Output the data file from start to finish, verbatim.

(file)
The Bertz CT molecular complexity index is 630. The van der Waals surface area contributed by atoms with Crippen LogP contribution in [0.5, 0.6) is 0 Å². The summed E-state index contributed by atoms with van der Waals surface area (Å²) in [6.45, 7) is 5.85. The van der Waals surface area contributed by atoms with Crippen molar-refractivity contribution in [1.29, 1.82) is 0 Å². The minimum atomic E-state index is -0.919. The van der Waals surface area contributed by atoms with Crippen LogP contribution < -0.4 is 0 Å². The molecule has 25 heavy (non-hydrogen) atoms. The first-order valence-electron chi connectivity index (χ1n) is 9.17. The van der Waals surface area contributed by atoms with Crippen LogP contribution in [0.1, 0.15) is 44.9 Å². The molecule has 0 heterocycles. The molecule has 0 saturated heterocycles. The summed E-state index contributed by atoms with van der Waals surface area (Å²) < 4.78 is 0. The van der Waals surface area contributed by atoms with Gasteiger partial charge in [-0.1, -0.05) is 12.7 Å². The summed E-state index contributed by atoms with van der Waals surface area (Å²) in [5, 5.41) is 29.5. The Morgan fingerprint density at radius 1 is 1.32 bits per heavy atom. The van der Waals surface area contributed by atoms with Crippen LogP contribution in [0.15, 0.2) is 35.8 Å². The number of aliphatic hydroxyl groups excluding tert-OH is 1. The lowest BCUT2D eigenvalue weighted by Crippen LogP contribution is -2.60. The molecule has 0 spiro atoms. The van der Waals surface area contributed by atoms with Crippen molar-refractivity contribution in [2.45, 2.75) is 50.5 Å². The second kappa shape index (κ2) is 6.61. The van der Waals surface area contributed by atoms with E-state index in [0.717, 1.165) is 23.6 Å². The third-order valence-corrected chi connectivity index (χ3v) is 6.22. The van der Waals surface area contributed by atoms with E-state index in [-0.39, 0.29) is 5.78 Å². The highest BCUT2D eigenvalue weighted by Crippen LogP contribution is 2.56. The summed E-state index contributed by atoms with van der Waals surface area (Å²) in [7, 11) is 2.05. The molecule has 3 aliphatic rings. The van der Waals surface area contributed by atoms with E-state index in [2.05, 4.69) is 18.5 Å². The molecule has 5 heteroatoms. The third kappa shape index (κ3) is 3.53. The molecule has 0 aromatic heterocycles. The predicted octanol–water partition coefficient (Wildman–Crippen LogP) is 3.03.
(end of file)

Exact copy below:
The Bertz CT molecular complexity index is 630. The van der Waals surface area contributed by atoms with Crippen LogP contribution in [0.5, 0.6) is 0 Å². The summed E-state index contributed by atoms with van der Waals surface area (Å²) in [6.45, 7) is 5.85. The van der Waals surface area contributed by atoms with Crippen molar-refractivity contribution in [1.29, 1.82) is 0 Å². The minimum atomic E-state index is -0.919. The van der Waals surface area contributed by atoms with Crippen LogP contribution < -0.4 is 0 Å². The molecule has 25 heavy (non-hydrogen) atoms. The first-order valence-electron chi connectivity index (χ1n) is 9.17. The van der Waals surface area contributed by atoms with Crippen LogP contribution in [0.1, 0.15) is 44.9 Å². The molecule has 0 heterocycles. The molecule has 0 saturated heterocycles. The summed E-state index contributed by atoms with van der Waals surface area (Å²) < 4.78 is 0. The van der Waals surface area contributed by atoms with Gasteiger partial charge in [-0.1, -0.05) is 12.7 Å². The summed E-state index contributed by atoms with van der Waals surface area (Å²) in [5, 5.41) is 29.5. The Morgan fingerprint density at radius 1 is 1.32 bits per heavy atom. The van der Waals surface area contributed by atoms with Crippen LogP contribution in [0.15, 0.2) is 35.8 Å². The number of aliphatic hydroxyl groups excluding tert-OH is 1. The lowest BCUT2D eigenvalue weighted by Crippen LogP contribution is -2.60. The molecule has 0 spiro atoms. The van der Waals surface area contributed by atoms with Crippen molar-refractivity contribution in [2.45, 2.75) is 50.5 Å². The second kappa shape index (κ2) is 6.61. The van der Waals surface area contributed by atoms with E-state index in [0.717, 1.165) is 23.6 Å². The third-order valence-corrected chi connectivity index (χ3v) is 6.22. The van der Waals surface area contributed by atoms with E-state index in [-0.39, 0.29) is 5.78 Å². The highest BCUT2D eigenvalue weighted by Crippen LogP contribution is 2.56. The summed E-state index contributed by atoms with van der Waals surface area (Å²) in [7, 11) is 2.05. The molecule has 3 aliphatic rings. The van der Waals surface area contributed by atoms with E-state index in [2.05, 4.69) is 18.5 Å². The molecule has 5 heteroatoms. The third kappa shape index (κ3) is 3.53. The molecule has 0 aromatic heterocycles. The predicted octanol–water partition coefficient (Wildman–Crippen LogP) is 3.03.